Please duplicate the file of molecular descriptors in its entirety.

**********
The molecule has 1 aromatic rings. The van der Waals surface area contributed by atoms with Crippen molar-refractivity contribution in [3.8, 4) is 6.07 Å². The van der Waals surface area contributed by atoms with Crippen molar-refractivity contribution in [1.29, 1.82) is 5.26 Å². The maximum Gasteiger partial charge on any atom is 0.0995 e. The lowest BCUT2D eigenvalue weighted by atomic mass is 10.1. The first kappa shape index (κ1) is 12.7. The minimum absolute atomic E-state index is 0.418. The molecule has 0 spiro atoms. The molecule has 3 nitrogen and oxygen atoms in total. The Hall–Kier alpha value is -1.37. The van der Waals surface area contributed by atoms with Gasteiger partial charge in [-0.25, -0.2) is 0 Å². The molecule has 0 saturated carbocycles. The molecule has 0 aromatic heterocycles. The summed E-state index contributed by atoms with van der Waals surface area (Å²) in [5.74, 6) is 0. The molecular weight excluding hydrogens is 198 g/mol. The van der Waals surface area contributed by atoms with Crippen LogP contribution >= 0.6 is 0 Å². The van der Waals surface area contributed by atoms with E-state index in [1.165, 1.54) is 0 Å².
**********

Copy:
The molecule has 1 aromatic rings. The van der Waals surface area contributed by atoms with Crippen molar-refractivity contribution in [3.8, 4) is 6.07 Å². The van der Waals surface area contributed by atoms with Crippen molar-refractivity contribution in [1.29, 1.82) is 5.26 Å². The maximum Gasteiger partial charge on any atom is 0.0995 e. The lowest BCUT2D eigenvalue weighted by atomic mass is 10.1. The first kappa shape index (κ1) is 12.7. The minimum absolute atomic E-state index is 0.418. The molecule has 0 spiro atoms. The molecule has 3 nitrogen and oxygen atoms in total. The Hall–Kier alpha value is -1.37. The van der Waals surface area contributed by atoms with Gasteiger partial charge in [-0.25, -0.2) is 0 Å². The molecule has 0 saturated carbocycles. The molecule has 0 aromatic heterocycles. The summed E-state index contributed by atoms with van der Waals surface area (Å²) in [5.74, 6) is 0. The molecular weight excluding hydrogens is 198 g/mol. The van der Waals surface area contributed by atoms with Crippen LogP contribution >= 0.6 is 0 Å². The van der Waals surface area contributed by atoms with E-state index in [1.165, 1.54) is 0 Å².